Mikaela changed sex from male to female. One night out she meets a guy who follows her home. The movie Undress me examines our perceptions of gender and how our identity can be formed by the perceptions of others.
In 1929 French Indochina, a French teenage girl embarks on a reckless and forbidden romance with a wealthy, older Chinese man, each knowing that knowledge of their affair will bring drastic consequences to each other.
Tony Leung Ka Fai,
Dossignan is a very zealous rural priest. The dean Menou-Segrais tries to keep him reasonable. But Dossignan will be tempted by Satan, then will try to save the soul of Mouchette, a young ... See full summary »
Two Moscow students are mostly concerned with scoring with women but their lives change radically when one of them falls for a Jewish girl whose family is being persecuted by anonymous ... See full summary »
Victor Sluzhkin signs on as a teacher of geography in a secondary school in his native Perm (in the Urals) and gets lost in a haze of hard vodka, desperate love for a nymphet-like student ... See full summary »
When Charyshev reads Lena's letter, the order of the sentences as read by the voiceover is different from the order of the sentences in the letter that can be seen on the table after he reads it. See more »
[goes to the window and closes the window leaf]
This stupid renovation...
[goes back to the table, sits down and looks for something on the table]
[finds a pen and starts to write, then sees the painter come in]
Miss, I'll go get the paint.
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A boring Russian movie about whining featuring an artistic pretense.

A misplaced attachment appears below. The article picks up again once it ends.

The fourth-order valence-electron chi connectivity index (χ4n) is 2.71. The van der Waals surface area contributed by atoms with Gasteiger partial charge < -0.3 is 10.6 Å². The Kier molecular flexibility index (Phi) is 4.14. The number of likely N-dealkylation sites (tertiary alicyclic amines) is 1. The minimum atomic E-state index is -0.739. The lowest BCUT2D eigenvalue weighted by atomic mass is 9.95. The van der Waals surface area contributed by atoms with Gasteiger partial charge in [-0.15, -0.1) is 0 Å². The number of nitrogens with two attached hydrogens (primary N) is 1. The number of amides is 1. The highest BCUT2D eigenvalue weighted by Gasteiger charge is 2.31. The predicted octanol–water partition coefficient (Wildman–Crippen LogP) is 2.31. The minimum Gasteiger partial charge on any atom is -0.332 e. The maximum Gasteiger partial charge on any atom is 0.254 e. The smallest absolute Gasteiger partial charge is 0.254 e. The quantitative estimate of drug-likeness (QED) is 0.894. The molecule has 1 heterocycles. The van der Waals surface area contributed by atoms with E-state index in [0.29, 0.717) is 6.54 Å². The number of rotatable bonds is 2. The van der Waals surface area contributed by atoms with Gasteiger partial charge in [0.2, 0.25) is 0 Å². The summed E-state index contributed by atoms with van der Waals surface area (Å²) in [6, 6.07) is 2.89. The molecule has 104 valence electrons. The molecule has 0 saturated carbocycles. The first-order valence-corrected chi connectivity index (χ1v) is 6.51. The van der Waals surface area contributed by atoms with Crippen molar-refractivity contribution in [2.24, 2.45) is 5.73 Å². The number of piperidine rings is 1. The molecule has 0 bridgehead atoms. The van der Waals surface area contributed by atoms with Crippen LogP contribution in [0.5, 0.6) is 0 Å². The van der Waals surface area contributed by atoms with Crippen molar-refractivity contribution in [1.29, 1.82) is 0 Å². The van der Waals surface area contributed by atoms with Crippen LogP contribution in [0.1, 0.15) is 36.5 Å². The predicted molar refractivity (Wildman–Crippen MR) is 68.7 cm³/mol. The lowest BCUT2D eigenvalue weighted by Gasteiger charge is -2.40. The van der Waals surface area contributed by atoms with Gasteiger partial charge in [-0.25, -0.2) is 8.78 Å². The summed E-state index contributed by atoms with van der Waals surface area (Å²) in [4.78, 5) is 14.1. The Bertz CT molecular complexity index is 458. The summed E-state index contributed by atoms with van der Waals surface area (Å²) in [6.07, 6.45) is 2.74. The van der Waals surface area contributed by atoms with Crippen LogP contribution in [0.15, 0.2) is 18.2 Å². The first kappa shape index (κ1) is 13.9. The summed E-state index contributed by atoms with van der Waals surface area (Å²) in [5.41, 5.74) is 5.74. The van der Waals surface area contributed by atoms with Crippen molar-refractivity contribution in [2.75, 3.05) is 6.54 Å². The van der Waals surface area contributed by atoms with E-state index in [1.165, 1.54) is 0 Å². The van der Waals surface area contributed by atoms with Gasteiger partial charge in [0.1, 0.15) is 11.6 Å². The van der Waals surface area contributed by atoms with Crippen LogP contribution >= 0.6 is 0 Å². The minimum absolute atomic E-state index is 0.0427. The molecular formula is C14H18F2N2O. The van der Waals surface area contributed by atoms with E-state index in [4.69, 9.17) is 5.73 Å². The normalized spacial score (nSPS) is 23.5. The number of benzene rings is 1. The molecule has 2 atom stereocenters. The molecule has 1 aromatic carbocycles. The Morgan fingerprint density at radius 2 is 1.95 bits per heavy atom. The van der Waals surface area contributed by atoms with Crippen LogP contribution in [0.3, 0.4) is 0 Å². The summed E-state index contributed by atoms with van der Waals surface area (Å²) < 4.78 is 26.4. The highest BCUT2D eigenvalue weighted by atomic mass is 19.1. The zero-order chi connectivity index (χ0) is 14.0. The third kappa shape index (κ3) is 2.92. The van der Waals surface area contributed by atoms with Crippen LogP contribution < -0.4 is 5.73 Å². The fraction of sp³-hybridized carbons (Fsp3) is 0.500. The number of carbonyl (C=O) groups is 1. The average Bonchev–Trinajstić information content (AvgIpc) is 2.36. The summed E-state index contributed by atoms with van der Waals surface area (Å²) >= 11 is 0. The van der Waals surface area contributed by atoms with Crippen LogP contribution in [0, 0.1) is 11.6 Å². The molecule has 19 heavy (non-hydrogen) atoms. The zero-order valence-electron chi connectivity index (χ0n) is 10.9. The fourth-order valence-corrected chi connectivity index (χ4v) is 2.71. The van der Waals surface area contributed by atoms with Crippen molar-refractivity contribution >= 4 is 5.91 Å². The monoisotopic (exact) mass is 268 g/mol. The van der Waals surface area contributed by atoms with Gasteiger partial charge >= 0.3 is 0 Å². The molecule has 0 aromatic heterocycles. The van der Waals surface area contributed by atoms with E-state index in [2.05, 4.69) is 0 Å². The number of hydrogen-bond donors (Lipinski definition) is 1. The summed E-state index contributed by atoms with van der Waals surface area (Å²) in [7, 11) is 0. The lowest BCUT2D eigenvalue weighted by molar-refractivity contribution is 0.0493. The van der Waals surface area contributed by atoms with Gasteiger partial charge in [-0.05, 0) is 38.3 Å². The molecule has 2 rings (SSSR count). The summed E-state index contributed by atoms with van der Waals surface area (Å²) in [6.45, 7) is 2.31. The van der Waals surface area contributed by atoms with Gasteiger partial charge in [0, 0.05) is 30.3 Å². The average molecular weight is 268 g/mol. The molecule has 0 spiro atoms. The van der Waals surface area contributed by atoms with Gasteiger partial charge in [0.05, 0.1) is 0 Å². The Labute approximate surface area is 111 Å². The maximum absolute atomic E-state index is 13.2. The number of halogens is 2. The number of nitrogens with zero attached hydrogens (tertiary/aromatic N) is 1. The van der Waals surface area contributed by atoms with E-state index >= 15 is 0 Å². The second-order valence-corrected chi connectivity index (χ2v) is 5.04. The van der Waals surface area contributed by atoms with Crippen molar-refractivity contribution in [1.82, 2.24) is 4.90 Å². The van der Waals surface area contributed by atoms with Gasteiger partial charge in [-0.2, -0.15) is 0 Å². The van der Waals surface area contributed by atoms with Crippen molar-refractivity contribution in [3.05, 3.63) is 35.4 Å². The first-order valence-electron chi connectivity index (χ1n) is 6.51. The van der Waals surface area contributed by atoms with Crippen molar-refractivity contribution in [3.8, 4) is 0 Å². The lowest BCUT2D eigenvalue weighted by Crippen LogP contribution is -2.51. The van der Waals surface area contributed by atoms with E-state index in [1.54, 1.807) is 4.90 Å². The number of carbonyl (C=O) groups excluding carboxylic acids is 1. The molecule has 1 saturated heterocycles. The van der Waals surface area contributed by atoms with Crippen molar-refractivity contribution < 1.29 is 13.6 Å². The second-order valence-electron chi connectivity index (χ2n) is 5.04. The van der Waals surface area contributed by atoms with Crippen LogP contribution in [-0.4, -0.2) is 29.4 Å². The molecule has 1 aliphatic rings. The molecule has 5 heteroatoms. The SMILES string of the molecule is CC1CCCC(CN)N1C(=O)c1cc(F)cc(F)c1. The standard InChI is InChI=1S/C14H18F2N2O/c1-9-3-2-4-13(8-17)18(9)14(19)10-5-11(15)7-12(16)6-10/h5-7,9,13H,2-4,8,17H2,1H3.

It's a boring movie about a middle-aged man Dmitry who, after burying his younger wife Elena, finds out she had a lover for 15 years-that's the age of both their marriage and their son. Worse: all of Elena's relatives and friends turn out to have known about her affair. The widower and the lover then meet and engage into the most aimless pursuit of figuring out how long? When? What? And whose is the son? Valeri Todorovsky, the movie's director, must have thought he was unearthing the deepest layers of the so-called big Russian soul. What he succeeded in was a grim movie about male impotence. That impotence is the main characters' inability to overcome their grief and re-enter the world around them. As a way of coming to terms with it, Dmitry--representative of `intelligentsia' and a linguist--starts using foul language in class-something totally unacceptable in the Russian culture. Visuals in the movie are good as individual photographs but not as Motion pictures. Photography, that could be used to counterbalance Dmitry's hopelessness, only worsens the overall grim mood. A crane shot at the cemetery looks like it belongs in a music video. As I was watching the movie in a ¾-filled theater, I kept hearing hysterical laughter and applause in reaction to certain scenes. The movie does have its grotesque moments and a good deal of sarcasm, but they are buried in endless banalities. The funny thing is, the only people who applauded when the credits rolled, appeared to have been somehow related to the film crew. Ferzan Ozpetek's `Le Fate Ignoranti' is a much more interesting take on the same subject.
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